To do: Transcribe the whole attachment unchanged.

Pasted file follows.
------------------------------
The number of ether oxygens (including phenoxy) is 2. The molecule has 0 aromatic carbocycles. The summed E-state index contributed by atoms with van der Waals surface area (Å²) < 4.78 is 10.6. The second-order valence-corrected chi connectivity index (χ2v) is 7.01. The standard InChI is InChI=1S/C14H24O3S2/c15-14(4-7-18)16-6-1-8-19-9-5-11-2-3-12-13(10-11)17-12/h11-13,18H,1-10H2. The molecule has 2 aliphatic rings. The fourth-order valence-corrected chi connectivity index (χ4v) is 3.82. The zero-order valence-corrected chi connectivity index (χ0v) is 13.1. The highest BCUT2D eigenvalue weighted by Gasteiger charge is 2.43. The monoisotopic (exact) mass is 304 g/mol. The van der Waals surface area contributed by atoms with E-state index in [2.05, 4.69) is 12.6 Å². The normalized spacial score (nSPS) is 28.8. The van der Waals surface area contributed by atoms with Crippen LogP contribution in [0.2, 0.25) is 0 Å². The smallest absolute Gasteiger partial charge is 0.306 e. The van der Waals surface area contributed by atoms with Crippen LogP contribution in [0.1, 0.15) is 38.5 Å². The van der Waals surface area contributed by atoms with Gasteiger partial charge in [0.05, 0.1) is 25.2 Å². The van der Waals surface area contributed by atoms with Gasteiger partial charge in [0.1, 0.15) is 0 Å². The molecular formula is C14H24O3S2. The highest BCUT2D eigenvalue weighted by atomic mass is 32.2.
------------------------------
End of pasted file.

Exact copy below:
The number of ether oxygens (including phenoxy) is 2. The molecule has 0 aromatic carbocycles. The summed E-state index contributed by atoms with van der Waals surface area (Å²) < 4.78 is 10.6. The second-order valence-corrected chi connectivity index (χ2v) is 7.01. The standard InChI is InChI=1S/C14H24O3S2/c15-14(4-7-18)16-6-1-8-19-9-5-11-2-3-12-13(10-11)17-12/h11-13,18H,1-10H2. The molecule has 2 aliphatic rings. The fourth-order valence-corrected chi connectivity index (χ4v) is 3.82. The zero-order valence-corrected chi connectivity index (χ0v) is 13.1. The highest BCUT2D eigenvalue weighted by Gasteiger charge is 2.43. The monoisotopic (exact) mass is 304 g/mol. The van der Waals surface area contributed by atoms with E-state index in [2.05, 4.69) is 12.6 Å². The normalized spacial score (nSPS) is 28.8. The van der Waals surface area contributed by atoms with Crippen LogP contribution in [0.2, 0.25) is 0 Å². The smallest absolute Gasteiger partial charge is 0.306 e. The van der Waals surface area contributed by atoms with Crippen LogP contribution in [0.1, 0.15) is 38.5 Å². The van der Waals surface area contributed by atoms with Gasteiger partial charge in [0.05, 0.1) is 25.2 Å². The van der Waals surface area contributed by atoms with Gasteiger partial charge in [0.1, 0.15) is 0 Å². The molecular formula is C14H24O3S2. The highest BCUT2D eigenvalue weighted by atomic mass is 32.2.